Of course, there’s a chance that placebo effect aside, these exercises do work. (Remember, the aggregate study said the evidence was inconclusive, not that the practice was ineffective.) For starters, practicing making your face more animated could conceivably lead to your face being more animated in daily life, and people with animated faces are more likely to be perceived as friendly and as leaders, thus making you possibly more attractive. And, of course, our faces do have muscles, and muscles can visibly grow with use, so, hey, why not. “The 5-Minute Facial Workout,” just $14.50, folks! (Of course, I’d argue that if you’re working your face in specific ways with aesthetic results in mind, you might well increase a generally unwanted aesthetic result—wrinkles—but I’m no dermatologist, yo.)

Still, there’s something underneath facial workouts that bothers me: In essence, these are prescribed drills of movements that most of us would perform in the course of a day. We smile, we frown, we press our lips together, we grimace, we tilt our chins upward. We move. But when these movements become formalized, they give birth to a promise: This will do something that living your everyday life won’t. It takes normal human action and shifts it from being something we do to live into something we do to stop the appearance of having livedWhen I picture women doing these exercises in front of the mirror, the image that comes to mind isn’t one of relaxed joy or of self-care. In fact, the image is downright grim, though I hope I’m mistaken in this. Do these exercises if you wish, o ye of deflating cheeks; may it give you what you’re looking for, whether it be placebo effect or not. But I urge you to laugh about it too. Consider it a bonus workout.

Thank You for Shopping: Customer Loyalty Programs

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Spend $350 at the Red Cross and you get a free pint of O negative!

Yesterday, I was informed that I’d “unlocked” the “VIB Level” of Sephora’s customer reward program. What this means in Sephoraspeak is that by “earning” 350 “points” at the store, I will receive seasonal VIB-only gifts—presumably along the lines of the free lip gloss I received whilst shopping during my birthday month, back when I was merely a Sephora “Beauty Insider”—that I will have advance access to sales, and that I get “dibs” on new products, so that I will be the first lady on the block to have NARS’s newest nail polish in Quivering Otter, or whatever the color of the season is.

What this means in you-and-me-speak is that I have spent more than $350 at Sephora—not, as the company would put it, “earned” more than 350 “points” at Sephora—since this time last year.

It was a shock to realize that I’d spent $350 at Sephora in the past 12 months, to be sure, but my financial navel-gazing is another post altogether. What “unlocking” this “VIB Level” made me think about was customer reward programs, and what we’re supposed to get out of them. With many customer loyalty programs, you actually save money. You might do this immediately/directly, as in my drugstore’s practice of advertising “specials” that are only “specials” if you are literally a card-carrying member of the drugstore’s loyalty program, or it might be savings down the line, as with frequent-flier miles. But the point is: You save money, as in cash, as in you have a compelling financial interest to use the loyalty program (which, of course, means that to some degree you’re loyal to the vendor, though of course consumers can belong to multiple loyalty programs, making them not loyal at all).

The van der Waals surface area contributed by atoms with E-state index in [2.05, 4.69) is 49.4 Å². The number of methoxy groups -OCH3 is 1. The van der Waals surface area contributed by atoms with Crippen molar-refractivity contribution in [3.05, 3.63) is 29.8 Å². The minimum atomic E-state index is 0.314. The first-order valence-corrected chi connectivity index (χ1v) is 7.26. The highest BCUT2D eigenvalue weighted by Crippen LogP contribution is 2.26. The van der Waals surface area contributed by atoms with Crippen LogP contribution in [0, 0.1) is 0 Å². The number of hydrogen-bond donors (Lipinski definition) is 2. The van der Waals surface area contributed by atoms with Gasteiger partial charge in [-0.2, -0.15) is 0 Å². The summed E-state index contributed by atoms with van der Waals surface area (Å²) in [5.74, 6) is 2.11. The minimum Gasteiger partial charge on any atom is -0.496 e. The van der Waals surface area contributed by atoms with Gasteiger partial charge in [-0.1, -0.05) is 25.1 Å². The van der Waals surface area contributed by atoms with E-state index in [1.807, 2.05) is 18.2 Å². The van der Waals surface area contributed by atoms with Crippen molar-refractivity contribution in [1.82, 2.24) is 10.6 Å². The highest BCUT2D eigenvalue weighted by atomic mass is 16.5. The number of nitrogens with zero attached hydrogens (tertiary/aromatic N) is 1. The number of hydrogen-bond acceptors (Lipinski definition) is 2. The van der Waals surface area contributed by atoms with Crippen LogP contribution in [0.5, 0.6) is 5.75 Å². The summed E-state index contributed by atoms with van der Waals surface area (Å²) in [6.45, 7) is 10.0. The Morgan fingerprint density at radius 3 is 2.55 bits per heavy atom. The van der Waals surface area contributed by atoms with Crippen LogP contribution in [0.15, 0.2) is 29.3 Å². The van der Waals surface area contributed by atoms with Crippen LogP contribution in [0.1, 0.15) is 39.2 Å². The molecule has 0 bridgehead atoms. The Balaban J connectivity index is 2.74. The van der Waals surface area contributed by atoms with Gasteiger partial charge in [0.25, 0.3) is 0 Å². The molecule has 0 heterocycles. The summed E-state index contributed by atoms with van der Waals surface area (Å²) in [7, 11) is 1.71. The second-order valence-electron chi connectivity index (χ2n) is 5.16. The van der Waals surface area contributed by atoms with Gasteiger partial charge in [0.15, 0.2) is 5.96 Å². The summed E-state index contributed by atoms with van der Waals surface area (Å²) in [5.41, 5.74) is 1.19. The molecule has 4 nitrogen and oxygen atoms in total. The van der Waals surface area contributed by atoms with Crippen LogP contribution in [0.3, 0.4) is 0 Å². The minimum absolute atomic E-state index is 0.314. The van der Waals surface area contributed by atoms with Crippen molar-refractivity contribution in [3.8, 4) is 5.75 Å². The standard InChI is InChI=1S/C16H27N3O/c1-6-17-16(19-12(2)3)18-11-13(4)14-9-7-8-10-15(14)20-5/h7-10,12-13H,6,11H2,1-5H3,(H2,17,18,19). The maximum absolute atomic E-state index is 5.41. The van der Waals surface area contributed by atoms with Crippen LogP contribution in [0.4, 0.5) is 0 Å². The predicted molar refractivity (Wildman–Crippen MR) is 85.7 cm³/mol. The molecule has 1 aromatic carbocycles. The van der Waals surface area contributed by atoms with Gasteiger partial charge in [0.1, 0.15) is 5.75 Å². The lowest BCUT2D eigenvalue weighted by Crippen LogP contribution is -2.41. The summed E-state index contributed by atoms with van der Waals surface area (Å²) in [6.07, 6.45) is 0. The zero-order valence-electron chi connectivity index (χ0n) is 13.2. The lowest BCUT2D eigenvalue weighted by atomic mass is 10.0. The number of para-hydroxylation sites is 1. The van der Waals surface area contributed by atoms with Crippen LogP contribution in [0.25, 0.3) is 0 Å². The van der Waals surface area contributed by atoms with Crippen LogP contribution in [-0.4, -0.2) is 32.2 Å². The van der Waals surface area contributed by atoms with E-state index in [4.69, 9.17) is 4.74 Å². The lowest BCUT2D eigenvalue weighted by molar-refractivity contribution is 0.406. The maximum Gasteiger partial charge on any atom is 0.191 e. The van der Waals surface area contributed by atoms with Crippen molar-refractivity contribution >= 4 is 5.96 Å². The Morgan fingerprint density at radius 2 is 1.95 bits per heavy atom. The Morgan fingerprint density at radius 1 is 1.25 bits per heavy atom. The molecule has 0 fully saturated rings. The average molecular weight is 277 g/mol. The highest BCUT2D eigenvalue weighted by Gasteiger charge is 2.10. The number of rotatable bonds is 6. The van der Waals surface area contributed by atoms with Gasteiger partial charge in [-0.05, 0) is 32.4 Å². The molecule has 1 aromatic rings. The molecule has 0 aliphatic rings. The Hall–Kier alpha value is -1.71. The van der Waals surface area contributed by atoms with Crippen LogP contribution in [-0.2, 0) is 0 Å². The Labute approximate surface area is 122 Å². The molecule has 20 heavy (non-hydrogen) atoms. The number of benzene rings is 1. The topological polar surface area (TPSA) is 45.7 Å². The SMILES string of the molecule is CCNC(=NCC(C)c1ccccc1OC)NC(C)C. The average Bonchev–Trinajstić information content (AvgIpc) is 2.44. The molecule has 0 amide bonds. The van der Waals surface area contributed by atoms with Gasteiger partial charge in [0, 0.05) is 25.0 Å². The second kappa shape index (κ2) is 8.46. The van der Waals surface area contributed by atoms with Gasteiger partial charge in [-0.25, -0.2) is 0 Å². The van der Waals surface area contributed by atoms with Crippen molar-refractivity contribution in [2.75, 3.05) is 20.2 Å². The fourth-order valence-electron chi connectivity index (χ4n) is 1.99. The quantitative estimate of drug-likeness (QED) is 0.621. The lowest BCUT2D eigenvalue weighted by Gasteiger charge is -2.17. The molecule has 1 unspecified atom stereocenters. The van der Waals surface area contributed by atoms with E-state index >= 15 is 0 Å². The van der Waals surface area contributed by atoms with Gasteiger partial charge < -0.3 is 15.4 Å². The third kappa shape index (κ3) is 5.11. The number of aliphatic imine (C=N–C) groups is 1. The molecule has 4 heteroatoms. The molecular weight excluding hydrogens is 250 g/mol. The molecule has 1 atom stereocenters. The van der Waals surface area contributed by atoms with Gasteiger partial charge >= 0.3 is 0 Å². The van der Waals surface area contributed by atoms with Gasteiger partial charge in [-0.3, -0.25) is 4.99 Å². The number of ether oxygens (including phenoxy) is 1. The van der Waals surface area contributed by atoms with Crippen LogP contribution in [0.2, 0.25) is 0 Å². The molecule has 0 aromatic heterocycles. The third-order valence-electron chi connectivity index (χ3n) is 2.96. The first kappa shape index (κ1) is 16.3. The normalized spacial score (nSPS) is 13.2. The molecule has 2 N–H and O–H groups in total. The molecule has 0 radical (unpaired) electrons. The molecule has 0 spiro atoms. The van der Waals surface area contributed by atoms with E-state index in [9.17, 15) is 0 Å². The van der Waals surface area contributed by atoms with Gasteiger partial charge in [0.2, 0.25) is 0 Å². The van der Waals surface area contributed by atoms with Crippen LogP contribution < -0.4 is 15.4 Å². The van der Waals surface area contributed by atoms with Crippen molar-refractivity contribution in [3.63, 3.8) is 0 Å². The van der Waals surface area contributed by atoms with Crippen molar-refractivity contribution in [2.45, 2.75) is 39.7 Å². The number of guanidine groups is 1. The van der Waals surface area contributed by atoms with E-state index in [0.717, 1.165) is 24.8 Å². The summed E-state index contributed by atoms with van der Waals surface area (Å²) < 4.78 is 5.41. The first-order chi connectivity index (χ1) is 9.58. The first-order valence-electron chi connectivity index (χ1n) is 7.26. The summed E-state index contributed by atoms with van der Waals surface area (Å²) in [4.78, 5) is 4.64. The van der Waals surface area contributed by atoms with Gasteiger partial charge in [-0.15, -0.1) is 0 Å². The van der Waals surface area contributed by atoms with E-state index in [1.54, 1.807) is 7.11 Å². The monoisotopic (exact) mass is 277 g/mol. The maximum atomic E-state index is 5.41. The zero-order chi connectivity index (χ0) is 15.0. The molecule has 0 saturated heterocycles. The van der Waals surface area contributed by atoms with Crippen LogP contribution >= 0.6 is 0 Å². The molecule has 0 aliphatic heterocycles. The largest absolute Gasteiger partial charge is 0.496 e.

Sephora is a different beast altogether. You don’t save money with Sephora’s loyalty program; it’s more that you get the opportunity to spend more money at SephoraI mean, sure, getting a free lipstick now and then might count as saving you money, if that shade and opacity of lipstick happens to be the kind of lipstick you’re looking for. Same thing with access to sales on specific products that I’d “unlocked” via spending 350 smackers. But as I hemmed and hawed over my possible “loyalty gifts” at checkout I realized that what I was spending my points on—which, as a reminder, are “points” “earned” because I’ve already blown plenty of cash there—were sample sizes of products I could then buy full-size versions of if I liked them. My options were things like a Sephora kit with a mini bottle of makeup remover, black liquid eyeliner, and a tiny gold shimmer creme liner costing me 500 “points,” or, as a token of appreciation for spending merely 100 dollar/points there, I could have a wee tube of makeup primer or something I think was called “lip sugar”?

If a company is going to supposedly reward me for being loyal to it, what I want them to give me as proof of their loyalty is what they have plenty of—money. I’ve got some thinking and research to do about loyalty programs before I come to any grand conclusions, but my hunch here is that part of why Sephora can get away with a loyalty program that promises specific goods, not money that can be spent anywhere, to its customers is that in some ways it’s truly a unique outlet—there are plenty of beauty stores out there, but few with the ability to try on nearly everything offered for sale from a variety of brands. (Estee Lauder’s technique of touching everyone who came into her stores translated into more sales of Estee Lauder products, but when Sephora associates touch you to guide you to the right blush for you, that touch is translated into sales for Sephora, regardless of the intermediary brand.) In this sense, Sephora doesn’t need to have a rigorous loyalty reward program—they don’t have a competitor that’s truly equal. Sephora doesn’t need to give you a financial discount for your loyalty; what Sephora needs to do (and has done) with its reward program is give consumers the sense that by shopping there, you’re specialYou’re a Beauty Insider, or a “VIB” (which, by the way, acronym for…? Very important Beauty? Why, thankyou) if you accrue enough “points”. You get access to a VIB-only section of Sephora.com discussion forums; you get to attend private Sephora events. You get the sense of somehow being a part of something exclusive, even though the only reason you’re invited is because you’ve managed to drop enough cash there over time.